Yet evidence suggests that working age adults are also at risk of sexually transmitted infections, and that this risk is higher in certain occupational groups, such as male, migrant, and low-waged workers (for example, those in the construction and agriculture industries) [28]. International studies have found a high prevalence of risky sexual behaviour amongst construction workers (44%) [29], such as sex with non-regular partners or while under the influence of alcohol, coupled with poor knowledge about sexual health and low rates of condom use [30]. Unhealthy lifestyle behaviours are common in the construction industry (e.g., poor diet, smoking, problem alcohol consumption, substance abuse) [28,31,32], with increased risk of mortality from drug use and accidental drug poisoning in construction workers (e.g., male painters and decorators, bricklayers and masons, plasterers, and roofers and glaziers) [33]. The prevalence of cardiovascular risk and mental ill-health is also increasing in construction workers [34,35,36]. HIV infections in adults have long been associated with health inequality, often correlating with the aforementioned risk behaviours [37,38]. Construction workers may be at increased risk for HIV due to occupational hazards [39,40], and migrant workers in the industry may be particularly vulnerable if they are from countries of high HIV prevalence [41,42]. As such, adults working in construction and associated industries are becoming a focus for workplace health interventions including HIV testing in an effort to improve detection, normalise HIV testing and remove stigma associated with sexual health and HIV [43].
In the workplace setting, mobile phone text messaging has been used to encourage employee adherence to safety initiatives and guidelines (e.g., safety queries [44]; reporting accidents [45]) and to promote a range of health behaviours to employees (e.g., weight control [46]; smoking cessation [15]; physical activity [16,47,48]). Workplace text messaging interventions have included those targeted specifically at low-income workers (obesity and weight loss [22,23]) as well as workers with known health risks (e.g., construction workers and sun safety [49]). Despite workplaces being a useful platform for health promotion, employers do not tend to include health testing in their health promotion offers, and when they do, this rarely, if ever, includes sexual health or HIV testing and awareness [50,51]. Only a small number of UK studies have reported on text messaging interventions aimed at raising awareness of HIV and increasing uptake of HIV testing (migrant African communities: Evans et al. [25]) and only one of these was delivered through the workplace setting [52].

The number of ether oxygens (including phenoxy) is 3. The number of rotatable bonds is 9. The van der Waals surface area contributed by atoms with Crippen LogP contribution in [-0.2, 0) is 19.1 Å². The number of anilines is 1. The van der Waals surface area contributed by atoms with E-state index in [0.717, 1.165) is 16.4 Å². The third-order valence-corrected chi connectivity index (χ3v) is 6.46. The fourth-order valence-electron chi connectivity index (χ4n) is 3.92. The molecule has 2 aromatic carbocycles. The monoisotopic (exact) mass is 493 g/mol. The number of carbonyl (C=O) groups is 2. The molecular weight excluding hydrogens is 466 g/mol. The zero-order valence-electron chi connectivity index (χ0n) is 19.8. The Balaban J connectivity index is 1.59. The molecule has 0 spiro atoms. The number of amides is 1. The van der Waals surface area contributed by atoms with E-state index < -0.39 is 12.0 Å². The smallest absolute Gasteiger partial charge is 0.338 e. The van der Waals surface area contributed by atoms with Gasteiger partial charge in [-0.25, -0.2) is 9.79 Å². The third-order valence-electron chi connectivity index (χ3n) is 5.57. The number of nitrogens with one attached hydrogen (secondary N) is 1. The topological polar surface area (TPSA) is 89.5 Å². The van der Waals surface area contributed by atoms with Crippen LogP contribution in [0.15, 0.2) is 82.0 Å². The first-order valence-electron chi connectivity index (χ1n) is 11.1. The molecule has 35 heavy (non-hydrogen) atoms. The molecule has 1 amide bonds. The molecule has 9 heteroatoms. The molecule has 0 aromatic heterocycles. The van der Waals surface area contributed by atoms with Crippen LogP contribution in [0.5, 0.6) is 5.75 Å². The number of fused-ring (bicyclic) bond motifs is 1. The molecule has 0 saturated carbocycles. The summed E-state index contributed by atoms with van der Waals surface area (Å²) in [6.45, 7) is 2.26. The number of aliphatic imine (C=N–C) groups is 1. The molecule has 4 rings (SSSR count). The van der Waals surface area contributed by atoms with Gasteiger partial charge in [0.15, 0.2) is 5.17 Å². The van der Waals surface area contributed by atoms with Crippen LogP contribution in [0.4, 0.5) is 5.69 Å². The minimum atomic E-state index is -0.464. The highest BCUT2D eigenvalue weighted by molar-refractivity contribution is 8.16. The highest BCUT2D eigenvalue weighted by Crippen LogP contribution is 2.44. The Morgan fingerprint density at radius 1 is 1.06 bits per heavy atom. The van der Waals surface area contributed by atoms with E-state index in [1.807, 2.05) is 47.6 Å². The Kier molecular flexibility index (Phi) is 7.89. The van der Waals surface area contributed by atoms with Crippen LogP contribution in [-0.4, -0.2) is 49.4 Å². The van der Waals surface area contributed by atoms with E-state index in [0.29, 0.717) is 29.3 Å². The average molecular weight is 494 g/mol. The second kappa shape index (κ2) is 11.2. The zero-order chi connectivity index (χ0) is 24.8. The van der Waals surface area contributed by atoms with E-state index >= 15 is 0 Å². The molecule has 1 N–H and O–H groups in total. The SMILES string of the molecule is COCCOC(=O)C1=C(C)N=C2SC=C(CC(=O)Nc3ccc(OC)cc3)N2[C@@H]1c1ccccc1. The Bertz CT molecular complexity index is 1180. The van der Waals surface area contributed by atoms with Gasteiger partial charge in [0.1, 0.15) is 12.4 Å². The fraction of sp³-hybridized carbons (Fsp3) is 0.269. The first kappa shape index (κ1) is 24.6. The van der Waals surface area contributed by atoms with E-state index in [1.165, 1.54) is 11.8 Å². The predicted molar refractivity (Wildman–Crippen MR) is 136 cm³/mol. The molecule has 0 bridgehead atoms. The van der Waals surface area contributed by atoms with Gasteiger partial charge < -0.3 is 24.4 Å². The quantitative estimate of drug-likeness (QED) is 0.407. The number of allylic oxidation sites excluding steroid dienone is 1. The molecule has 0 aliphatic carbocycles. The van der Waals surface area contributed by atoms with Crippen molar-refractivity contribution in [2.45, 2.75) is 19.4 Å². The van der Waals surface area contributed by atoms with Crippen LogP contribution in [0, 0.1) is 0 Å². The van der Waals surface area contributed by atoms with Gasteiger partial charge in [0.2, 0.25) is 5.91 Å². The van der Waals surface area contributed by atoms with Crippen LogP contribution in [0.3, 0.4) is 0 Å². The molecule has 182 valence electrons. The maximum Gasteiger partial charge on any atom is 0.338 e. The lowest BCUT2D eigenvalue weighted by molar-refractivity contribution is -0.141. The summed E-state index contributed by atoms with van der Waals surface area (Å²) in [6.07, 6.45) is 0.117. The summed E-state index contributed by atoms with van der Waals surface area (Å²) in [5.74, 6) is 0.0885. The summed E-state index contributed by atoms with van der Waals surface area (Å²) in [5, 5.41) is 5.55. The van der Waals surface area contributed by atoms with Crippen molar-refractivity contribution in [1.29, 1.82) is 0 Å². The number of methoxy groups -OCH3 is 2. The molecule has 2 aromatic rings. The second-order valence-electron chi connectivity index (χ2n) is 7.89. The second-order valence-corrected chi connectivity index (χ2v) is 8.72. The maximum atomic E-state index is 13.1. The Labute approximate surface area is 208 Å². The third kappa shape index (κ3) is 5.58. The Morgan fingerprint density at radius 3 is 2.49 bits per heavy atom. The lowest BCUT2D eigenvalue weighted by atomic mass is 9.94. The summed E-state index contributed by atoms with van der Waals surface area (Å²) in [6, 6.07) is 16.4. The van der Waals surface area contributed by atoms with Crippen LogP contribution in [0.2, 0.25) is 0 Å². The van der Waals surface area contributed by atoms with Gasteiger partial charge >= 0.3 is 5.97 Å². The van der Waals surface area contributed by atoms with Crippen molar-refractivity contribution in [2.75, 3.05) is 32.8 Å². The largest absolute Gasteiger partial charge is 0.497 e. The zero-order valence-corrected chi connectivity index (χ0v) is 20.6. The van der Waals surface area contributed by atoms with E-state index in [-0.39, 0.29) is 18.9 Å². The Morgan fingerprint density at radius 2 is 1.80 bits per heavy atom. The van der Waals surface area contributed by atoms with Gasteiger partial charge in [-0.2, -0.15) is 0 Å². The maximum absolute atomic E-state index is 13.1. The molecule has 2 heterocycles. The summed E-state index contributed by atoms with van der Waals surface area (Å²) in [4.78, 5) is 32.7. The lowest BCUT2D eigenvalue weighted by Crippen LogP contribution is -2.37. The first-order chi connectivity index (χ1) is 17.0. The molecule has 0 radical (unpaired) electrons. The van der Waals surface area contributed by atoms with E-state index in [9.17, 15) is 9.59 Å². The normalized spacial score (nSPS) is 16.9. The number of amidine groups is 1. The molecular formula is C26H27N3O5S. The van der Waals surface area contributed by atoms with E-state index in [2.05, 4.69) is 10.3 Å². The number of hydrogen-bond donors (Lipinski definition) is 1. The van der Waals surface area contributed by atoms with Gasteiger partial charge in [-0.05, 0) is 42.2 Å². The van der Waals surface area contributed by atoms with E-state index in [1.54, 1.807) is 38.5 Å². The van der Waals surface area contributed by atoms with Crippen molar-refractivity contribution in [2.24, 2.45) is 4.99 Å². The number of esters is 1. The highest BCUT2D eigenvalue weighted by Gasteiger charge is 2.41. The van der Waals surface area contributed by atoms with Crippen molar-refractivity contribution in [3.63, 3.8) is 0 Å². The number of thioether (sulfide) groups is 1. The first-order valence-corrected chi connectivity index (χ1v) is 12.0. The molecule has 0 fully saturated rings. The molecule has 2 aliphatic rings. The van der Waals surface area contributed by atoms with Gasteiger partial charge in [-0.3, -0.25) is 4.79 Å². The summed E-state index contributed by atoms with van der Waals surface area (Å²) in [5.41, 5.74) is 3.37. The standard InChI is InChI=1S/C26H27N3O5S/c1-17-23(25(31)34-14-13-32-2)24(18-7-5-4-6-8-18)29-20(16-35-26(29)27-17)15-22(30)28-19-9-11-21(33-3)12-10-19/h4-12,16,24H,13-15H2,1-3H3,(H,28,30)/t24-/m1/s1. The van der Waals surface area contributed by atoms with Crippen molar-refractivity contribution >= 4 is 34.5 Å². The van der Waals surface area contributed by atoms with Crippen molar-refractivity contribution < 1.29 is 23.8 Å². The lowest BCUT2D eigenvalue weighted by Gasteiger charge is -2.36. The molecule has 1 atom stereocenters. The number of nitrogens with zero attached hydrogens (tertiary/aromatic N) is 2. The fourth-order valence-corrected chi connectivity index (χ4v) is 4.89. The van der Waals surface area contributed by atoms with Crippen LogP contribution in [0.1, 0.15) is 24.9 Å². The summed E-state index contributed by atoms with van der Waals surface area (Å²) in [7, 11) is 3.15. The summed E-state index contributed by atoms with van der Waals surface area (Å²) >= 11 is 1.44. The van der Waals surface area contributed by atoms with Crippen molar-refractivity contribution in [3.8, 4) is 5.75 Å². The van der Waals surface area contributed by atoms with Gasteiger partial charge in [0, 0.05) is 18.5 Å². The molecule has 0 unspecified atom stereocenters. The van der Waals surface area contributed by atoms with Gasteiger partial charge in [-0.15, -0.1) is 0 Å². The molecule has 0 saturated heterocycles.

To our knowledge, this is the first study to offer text messaging to raise awareness of HIV and testing among employees in the construction industry, an occupational group that may be at increased risk for HIV. Further, our intervention was delivered through the peak of the UK outbreak of coronavirus disease 2019 (COVID-19), part of the worldwide pandemic caused by severe acute respiratory syndrome coronavirus 2 (SARS-CoV-2). This is highly relevant since as a result of COVID-19, sexual health clinics in the UK had to significantly reduce their face-to-face appointments in order to reduce risk of infection. At the time of the study, services and health promotion initiatives needed to be delivered in a socially distanced way and remote text messaging for HIV prevention is one such approach.
The aim of the study was to develop and test a HIV prevention text messaging intervention targeting employees in the construction industry and delivered during the COVID-19 pandemic. The objectives were: (i) to develop a theoretically informed intervention using a participatory approach, behavioural mapping and fidelity testing; (ii) to assess the uptake, reach, engagement with and perceptions of messages; (iii) to consider the value of this technology-based approach to HIV-prevention for the target audience, and during the COVID-19 pandemic.